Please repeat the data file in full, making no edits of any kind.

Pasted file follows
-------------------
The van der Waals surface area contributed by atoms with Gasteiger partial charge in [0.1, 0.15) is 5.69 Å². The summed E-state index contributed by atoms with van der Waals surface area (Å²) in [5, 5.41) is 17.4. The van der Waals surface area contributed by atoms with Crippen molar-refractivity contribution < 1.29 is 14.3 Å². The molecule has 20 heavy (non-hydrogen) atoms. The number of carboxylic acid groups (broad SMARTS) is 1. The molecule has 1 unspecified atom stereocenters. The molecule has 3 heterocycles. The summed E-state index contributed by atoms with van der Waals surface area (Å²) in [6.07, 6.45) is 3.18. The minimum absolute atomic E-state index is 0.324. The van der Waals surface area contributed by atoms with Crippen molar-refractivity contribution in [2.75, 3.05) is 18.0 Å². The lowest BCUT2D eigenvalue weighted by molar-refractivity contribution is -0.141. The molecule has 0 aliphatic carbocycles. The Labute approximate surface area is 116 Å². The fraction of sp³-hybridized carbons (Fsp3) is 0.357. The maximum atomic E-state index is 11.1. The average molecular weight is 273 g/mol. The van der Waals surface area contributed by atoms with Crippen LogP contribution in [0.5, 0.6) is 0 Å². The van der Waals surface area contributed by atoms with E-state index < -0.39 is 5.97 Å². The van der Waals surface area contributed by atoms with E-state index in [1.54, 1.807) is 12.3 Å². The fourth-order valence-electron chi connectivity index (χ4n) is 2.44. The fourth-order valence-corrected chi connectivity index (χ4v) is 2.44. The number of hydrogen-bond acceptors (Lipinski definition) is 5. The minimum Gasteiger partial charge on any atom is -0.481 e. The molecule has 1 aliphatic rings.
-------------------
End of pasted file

The van der Waals surface area contributed by atoms with Gasteiger partial charge in [0.1, 0.15) is 5.69 Å². The summed E-state index contributed by atoms with van der Waals surface area (Å²) in [5, 5.41) is 17.4. The van der Waals surface area contributed by atoms with Crippen molar-refractivity contribution < 1.29 is 14.3 Å². The molecule has 20 heavy (non-hydrogen) atoms. The number of carboxylic acid groups (broad SMARTS) is 1. The molecule has 1 unspecified atom stereocenters. The molecule has 3 heterocycles. The summed E-state index contributed by atoms with van der Waals surface area (Å²) in [6.07, 6.45) is 3.18. The minimum absolute atomic E-state index is 0.324. The van der Waals surface area contributed by atoms with Crippen molar-refractivity contribution in [2.75, 3.05) is 18.0 Å². The lowest BCUT2D eigenvalue weighted by molar-refractivity contribution is -0.141. The molecule has 0 aliphatic carbocycles. The Labute approximate surface area is 116 Å². The fraction of sp³-hybridized carbons (Fsp3) is 0.357. The maximum atomic E-state index is 11.1. The average molecular weight is 273 g/mol. The van der Waals surface area contributed by atoms with Crippen LogP contribution in [0.5, 0.6) is 0 Å². The van der Waals surface area contributed by atoms with E-state index < -0.39 is 5.97 Å². The van der Waals surface area contributed by atoms with E-state index in [1.54, 1.807) is 12.3 Å². The fourth-order valence-electron chi connectivity index (χ4n) is 2.44. The fourth-order valence-corrected chi connectivity index (χ4v) is 2.44. The number of hydrogen-bond acceptors (Lipinski definition) is 5. The minimum Gasteiger partial charge on any atom is -0.481 e. The molecule has 1 aliphatic rings.